Red Rocks and Pakleni Islands tour
This tour takes you down the magnificent south shore of Hvar. You will see some sights that are only accessible to those that are lucky enough to sail. Breathtaking locations include natural wonder of Red Rocks and stunning Borce Green Lagoon, among others. We highly recommend adding wine tasting in one of Croatia’s best wineries, Zlatan Otok in Sveta Nedjelja, to your tour! Learn more.
Visit Croatia’s most iconic beach at Zlatni Rat (Golden Cape) near the town of Bol on Brac on a private speedboat tour. Learn more.
Sunrise Fishing Tour
Start your morning with a magical fishing trip! Witness the sunrise from the open sea and watch the dolphins play, all while waiting for the catch of a lifetime. Enjoy a hearty breakfast and a glass of local wine in the middle of the open sea. Learn more.
Enjoy the beautiful Hvar sunset from the best spot – floating in the middle of the sea. Sunset is the most special time to be out on the water. If you want to escape the crowds and watch the sun drown in the sea, this is a perfect cruise for you. Enjoy a private boat tour during this most peaceful time of day, while listening to your favorite music, drinking some delicious local wine and cruising around the gorgeous Pakleni islands. Learn more.
Hvar Full Day Wine Tour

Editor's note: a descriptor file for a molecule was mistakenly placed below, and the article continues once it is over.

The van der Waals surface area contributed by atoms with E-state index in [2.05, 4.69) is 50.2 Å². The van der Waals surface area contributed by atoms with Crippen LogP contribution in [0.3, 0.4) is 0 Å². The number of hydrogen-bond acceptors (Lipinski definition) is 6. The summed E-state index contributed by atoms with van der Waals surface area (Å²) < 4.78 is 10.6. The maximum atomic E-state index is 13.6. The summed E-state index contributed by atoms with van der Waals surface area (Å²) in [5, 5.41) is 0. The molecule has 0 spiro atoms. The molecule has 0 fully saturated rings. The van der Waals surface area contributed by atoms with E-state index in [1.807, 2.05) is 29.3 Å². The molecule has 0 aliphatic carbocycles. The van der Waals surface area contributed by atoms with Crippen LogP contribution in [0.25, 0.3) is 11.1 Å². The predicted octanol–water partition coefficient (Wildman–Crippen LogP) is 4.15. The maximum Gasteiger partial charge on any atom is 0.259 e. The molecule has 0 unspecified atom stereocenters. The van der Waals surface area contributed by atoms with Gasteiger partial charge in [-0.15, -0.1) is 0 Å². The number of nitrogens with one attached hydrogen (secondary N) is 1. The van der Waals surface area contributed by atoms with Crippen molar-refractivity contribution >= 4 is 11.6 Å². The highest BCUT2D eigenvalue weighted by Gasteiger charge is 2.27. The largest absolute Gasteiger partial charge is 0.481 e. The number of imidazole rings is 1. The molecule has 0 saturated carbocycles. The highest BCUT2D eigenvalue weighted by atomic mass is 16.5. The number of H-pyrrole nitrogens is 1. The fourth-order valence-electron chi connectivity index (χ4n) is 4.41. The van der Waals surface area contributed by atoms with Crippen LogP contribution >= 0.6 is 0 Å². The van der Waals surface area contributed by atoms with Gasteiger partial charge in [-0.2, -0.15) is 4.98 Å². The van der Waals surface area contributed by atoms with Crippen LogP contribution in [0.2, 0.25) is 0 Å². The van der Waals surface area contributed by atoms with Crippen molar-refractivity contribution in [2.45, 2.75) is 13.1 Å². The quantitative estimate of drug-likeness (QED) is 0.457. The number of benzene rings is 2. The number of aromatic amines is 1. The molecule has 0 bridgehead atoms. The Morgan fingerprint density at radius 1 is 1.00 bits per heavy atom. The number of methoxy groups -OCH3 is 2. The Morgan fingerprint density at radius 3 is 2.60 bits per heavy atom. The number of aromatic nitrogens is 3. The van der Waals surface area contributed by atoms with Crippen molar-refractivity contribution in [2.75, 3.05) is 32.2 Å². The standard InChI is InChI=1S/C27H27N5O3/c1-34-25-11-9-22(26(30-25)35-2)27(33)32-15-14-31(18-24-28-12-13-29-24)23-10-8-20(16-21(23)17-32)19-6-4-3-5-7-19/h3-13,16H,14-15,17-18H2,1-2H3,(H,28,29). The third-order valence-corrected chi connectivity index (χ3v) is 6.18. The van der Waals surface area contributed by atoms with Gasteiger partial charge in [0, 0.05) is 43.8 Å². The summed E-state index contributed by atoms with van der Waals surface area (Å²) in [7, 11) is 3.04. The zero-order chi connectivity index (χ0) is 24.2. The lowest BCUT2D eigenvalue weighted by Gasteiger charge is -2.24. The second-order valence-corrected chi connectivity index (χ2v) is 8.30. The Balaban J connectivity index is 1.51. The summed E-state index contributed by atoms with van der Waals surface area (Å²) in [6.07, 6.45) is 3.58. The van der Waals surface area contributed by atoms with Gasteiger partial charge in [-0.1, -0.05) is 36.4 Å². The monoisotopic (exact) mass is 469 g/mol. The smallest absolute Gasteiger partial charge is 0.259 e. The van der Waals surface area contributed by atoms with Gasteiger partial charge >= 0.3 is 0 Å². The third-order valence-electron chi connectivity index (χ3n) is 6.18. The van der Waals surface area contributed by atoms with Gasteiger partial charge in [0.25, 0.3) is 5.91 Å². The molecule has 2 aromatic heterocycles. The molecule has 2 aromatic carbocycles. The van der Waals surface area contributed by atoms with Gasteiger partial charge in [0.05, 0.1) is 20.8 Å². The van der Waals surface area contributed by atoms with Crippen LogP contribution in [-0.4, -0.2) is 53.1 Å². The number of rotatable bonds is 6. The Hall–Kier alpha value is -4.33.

A full day of wine and great food visiting two of Croatia’s premier wineries followed by a delightful authentic lunch/dinner is a spectacular setting. Learn more.
Hvar, the Road Less Travelled
Full day off-road tour of Hvar, complete with home-cooked lunch and wine! Learn more.
Hvar Cooking Class
Cooking class at family Tudor in the lavender village. Your personal invitation to enjoy a traditional island repast at the home of one of Hvar’s most celebrated residents. Learn more.
The Pakleni Islands are a natural extension of the town itself and an essential part of any Hvar visit. Several are easily accessible to regular and affordable water taxis. But while some of the 16 Pakleni Islands are bigger than others, they more or less look the same. Are they? Absolutely not!
Here’s a closer look at one of the most idyllic parts of the Adriatic Sea – which island will be your first choice on your next visit?
Sveti Klement (Palmizana)
The combined area of the 16 islands is 7.16 km2, most of which (5.27 km2) is located on the biggest island of them all, Sveti Klement. Also known as Veli Otok (Big Island) and Palmizana by some, Sveti Klement is the most popular destination, with plenty of diverse – and unusual – attractions on offer.